Despite the fact silage harvest started later across many parts of country as a result of cool weather, initial results show quality is good.
However, with yields a little bit lower than typical further north, farmers are being advised to keep an eye on potential sulphur deficiencies.
In the South West and south Wales, Hefin Lloyd, farm adviser from GrowHow, says anecdotal evidence suggests heavy first cuts, with medium to good silage quality potential.
He adds: “The early results from two trial farms are very encouraging. Metaboliseable energy is above 11 MJ/kg and D-values are above 71%.
“At the moment, prospects for second cuts look very good. With warmer conditions there is potential for high yields.”
But further north, cooler weather has had more of an impact and yields are lower than typical, but quality is still reasonable.
“People made the decision to cut for quality rather than yield,” explains Ross Leadbeater, GrowHow farm adviser for the Midlands. “This means the grass already in the clamp will make good silage and there is still potential in the ground for a strong second cut.”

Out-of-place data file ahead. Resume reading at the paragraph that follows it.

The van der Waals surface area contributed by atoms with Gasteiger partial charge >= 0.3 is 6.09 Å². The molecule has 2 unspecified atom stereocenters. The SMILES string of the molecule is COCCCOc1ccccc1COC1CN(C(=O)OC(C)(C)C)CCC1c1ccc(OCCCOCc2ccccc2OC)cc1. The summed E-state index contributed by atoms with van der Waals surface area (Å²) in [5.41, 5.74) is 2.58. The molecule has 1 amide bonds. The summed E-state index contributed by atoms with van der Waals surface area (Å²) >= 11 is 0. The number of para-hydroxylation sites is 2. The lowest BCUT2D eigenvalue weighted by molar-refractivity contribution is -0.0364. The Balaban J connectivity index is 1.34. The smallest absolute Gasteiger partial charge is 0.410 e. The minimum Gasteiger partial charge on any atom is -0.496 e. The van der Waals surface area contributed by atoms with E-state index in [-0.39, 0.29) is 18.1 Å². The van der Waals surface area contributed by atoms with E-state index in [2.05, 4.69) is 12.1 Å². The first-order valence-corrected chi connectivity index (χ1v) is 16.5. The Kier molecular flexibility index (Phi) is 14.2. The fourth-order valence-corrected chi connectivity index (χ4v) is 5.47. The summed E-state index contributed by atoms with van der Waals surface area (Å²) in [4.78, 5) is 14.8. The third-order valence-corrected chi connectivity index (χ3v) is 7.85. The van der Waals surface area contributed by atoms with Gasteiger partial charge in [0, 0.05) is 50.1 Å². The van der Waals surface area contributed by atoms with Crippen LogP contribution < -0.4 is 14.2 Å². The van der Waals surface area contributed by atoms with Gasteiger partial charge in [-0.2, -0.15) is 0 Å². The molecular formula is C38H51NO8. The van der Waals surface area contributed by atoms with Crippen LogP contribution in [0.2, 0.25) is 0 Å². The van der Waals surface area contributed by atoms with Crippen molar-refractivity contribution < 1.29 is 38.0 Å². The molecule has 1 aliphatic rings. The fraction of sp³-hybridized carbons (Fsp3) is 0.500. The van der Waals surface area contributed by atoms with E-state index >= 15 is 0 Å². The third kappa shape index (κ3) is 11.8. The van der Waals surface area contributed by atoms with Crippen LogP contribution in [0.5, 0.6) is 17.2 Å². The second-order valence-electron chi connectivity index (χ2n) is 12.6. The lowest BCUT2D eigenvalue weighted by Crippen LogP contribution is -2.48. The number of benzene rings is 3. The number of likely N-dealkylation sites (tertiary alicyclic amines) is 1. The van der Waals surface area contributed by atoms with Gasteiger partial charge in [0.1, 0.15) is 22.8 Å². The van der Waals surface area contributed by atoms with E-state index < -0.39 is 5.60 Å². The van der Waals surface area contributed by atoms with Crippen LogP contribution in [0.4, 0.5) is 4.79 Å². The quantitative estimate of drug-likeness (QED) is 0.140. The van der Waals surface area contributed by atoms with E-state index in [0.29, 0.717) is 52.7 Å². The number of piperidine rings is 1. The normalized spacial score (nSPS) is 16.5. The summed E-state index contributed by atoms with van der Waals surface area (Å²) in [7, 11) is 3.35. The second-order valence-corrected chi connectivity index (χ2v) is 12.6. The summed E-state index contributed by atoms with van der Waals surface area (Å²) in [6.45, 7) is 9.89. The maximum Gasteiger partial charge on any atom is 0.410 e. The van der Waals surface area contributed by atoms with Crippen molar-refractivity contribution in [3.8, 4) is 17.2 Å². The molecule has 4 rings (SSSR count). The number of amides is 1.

In this part of the country it is reported that quality is also reasonable. D values and ME are both good but crude protein has been more variable – between 12-18%, explains Mr Leadbeater.
“There are some reports of the edge being taken off the yields due to a lack of sulphur in Leicestershire and as far away as Scotland,” he adds.
“Lanarkshire-based Galloway & MacLeod use the Malate:Sulphate tissue test to diagnose deficiency and are reporting ratios of 7:1 – way above the 2:1 deficiency.
“Obviously this will vary field by field but it is something for farmers to keep an eye on.”